In other words we have many options and we need to really look at the context and just not the context from our Western 21st century thinking, but the context of a Semitic culture 2,500 years ago. We must also look at the emotional context which is often overlooked by translators. The rendering that we use is the one that best fits the context.

But I have to pause and wonder, why is it so important to say these watchmen are of the city? Isn’t that obvious and so what? How does telling us these watchmen are from the city add to this story and enhance our understanding of what this young woman is feeling in her search for her lover? A writer does not waste time, space or ink on frivolous words or to convey something that is obvious or that adds nothing to his story. I believe this is doubly true with the Word of God. Every word is carefully chosen. For this reason I do not believe that city is the correct rendering for ba’ir, it just does not aid us in the character development of the individual. There is an emotional context to consider here. This young woman is desperately in search of her lover and in a state of panic for she cannot locate her lover. She is wondering if he is angry with her, or has lost interest in her. He regularly came by every night and now for a number of nights he has not shown up. She is beside herself with fear and worry.

Do you ever feel this way in your search for God? Rather than saying “the watchmen of the city found me,” I would render this as “the watchmen found me in a state of panic and desperation in the search for my beloved.” Here the root word ba’ar, creating a passion would fit the emotional context. She has obviously let her imagination go wild and she is creating a passion of fear and longing. By this rendering we are not talking about a jelly donut, but we are putting this into a context that develops the character in this story and thus presents us with a picture of what it is like when we are separated from the God we love. We are ‘avar, that is, terror stricken, fearful, desperate, constantly on alert, searching and even in a state of panic at the thought of being separated from the God we love. I recently published a short book entitled For Whom My Soul Loves where I felt such an emotion when I went through a personal dark night of the soul. Had I not had that experience, I would probably go with the traditional rendering of in the city. But instead, for me, the rendering of creating a state of panic and desperation fits much better. Ok, I used my personal experience in my own translation. Just because some scholar sitting in his ivy tower who hasn’t kissed his wife in 20 years cannot relate to the idea of desperation when you feel separated from God and choses simply to render this as in the city doesn’t mean I am wrong.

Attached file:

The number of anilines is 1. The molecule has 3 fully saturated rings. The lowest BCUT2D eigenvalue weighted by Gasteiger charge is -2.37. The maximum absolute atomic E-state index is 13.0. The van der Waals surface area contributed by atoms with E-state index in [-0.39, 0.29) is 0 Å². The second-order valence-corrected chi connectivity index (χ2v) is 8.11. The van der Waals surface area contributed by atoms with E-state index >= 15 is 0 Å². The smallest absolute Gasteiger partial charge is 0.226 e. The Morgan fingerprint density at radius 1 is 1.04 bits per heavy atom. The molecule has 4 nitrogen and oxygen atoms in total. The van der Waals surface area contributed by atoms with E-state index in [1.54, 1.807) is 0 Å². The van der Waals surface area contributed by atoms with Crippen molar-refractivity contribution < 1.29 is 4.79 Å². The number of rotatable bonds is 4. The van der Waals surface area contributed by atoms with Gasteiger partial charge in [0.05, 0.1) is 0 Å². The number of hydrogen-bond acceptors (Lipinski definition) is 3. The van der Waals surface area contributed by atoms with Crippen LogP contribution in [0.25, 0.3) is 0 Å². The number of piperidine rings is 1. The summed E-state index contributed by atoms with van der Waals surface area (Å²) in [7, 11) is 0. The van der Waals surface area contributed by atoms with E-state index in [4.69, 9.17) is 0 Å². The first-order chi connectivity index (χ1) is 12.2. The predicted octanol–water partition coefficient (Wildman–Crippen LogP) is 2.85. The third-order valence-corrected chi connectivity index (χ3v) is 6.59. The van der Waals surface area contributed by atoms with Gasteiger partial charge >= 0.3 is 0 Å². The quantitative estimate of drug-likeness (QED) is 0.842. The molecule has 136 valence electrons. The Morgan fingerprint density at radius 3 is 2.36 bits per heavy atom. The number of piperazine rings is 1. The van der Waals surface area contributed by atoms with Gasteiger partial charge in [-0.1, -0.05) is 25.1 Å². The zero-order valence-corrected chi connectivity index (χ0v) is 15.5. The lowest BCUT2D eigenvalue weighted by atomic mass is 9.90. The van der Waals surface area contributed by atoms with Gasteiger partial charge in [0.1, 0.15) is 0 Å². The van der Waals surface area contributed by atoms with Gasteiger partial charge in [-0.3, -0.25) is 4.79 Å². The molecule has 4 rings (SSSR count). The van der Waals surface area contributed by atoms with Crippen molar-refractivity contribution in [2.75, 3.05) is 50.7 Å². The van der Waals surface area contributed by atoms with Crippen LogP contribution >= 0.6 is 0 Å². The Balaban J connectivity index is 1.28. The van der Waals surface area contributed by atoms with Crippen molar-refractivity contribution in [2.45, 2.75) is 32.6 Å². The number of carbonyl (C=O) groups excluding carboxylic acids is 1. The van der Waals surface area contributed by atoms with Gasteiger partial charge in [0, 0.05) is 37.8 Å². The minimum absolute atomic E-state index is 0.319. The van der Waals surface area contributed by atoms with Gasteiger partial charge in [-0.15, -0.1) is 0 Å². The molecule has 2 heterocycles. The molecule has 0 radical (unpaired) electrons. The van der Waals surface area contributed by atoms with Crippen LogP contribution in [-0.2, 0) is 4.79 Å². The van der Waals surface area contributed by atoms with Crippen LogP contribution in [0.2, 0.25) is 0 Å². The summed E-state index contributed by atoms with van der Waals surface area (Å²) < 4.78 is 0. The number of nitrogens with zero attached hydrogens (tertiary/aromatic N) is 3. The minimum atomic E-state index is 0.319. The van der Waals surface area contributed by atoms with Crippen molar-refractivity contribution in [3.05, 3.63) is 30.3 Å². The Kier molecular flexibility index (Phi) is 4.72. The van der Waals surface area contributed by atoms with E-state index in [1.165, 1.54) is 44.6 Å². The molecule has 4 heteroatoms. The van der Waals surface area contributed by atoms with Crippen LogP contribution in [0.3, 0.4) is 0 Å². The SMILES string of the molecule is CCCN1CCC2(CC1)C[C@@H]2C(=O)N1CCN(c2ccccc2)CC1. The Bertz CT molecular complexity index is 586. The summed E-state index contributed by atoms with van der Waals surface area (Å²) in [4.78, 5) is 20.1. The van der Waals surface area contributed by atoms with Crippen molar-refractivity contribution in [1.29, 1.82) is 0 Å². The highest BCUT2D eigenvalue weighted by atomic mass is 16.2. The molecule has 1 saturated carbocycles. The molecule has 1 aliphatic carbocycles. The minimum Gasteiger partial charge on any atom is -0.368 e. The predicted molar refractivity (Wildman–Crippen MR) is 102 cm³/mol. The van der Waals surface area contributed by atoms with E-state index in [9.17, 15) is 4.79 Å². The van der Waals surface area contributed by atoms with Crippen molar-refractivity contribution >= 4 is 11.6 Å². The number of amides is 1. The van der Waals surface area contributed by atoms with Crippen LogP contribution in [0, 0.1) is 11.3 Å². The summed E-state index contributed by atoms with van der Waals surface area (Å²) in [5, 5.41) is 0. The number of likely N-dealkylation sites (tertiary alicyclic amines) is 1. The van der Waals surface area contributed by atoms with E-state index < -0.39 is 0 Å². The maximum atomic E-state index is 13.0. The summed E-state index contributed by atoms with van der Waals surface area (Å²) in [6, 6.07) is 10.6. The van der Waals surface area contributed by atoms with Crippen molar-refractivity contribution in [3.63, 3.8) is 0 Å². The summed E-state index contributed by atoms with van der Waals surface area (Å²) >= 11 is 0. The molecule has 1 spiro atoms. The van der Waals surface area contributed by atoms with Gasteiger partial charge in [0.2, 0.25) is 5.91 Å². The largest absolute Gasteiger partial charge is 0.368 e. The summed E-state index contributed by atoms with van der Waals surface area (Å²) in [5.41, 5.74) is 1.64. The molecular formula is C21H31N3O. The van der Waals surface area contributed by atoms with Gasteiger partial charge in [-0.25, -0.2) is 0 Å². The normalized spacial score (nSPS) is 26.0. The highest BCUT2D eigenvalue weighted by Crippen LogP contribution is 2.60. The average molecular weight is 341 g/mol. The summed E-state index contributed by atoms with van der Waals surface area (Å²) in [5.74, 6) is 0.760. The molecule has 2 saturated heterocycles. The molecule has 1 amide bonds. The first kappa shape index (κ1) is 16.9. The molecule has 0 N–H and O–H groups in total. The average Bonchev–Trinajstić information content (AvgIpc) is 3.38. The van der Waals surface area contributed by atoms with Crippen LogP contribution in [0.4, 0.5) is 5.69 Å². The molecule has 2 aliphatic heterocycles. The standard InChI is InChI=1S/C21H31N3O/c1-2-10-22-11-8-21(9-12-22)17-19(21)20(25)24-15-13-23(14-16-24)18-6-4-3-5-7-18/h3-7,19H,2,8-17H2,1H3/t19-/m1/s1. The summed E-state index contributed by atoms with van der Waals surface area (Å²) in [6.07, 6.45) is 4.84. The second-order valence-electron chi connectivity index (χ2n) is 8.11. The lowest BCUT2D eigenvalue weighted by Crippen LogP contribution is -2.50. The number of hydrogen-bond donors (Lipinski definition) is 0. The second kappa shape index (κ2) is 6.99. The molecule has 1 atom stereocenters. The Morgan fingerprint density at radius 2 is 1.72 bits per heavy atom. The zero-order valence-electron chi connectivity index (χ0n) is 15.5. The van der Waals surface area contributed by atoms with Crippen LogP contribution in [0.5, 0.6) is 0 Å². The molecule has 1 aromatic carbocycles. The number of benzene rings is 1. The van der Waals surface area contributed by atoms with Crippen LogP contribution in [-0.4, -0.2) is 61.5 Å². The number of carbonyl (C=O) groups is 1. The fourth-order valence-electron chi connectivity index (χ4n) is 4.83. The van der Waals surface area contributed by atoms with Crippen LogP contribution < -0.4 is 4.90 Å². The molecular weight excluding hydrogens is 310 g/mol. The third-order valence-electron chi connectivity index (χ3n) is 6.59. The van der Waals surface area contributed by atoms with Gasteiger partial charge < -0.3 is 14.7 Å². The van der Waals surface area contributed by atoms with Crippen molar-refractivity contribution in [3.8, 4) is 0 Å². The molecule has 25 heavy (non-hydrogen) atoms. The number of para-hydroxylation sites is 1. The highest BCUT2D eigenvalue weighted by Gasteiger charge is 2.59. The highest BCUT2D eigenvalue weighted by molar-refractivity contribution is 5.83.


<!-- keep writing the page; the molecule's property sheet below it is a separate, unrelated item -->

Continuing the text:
Ah and now here is the revelation that comes from putting a translation into an emotional context and applying personal experience. If God loves us more than we love Him would He not feel the same way we do when we are separated from Him or more so? Would He not be ‘avar, desperately searching for us, on alert for us, trying to find us, going to His watchmen and begging them to seek us out. Perhaps, we are even the watchmen of his ‘avar (desperate search) and should be searching for his beloved that is separated from Him. Now, that is no jelly filled donut.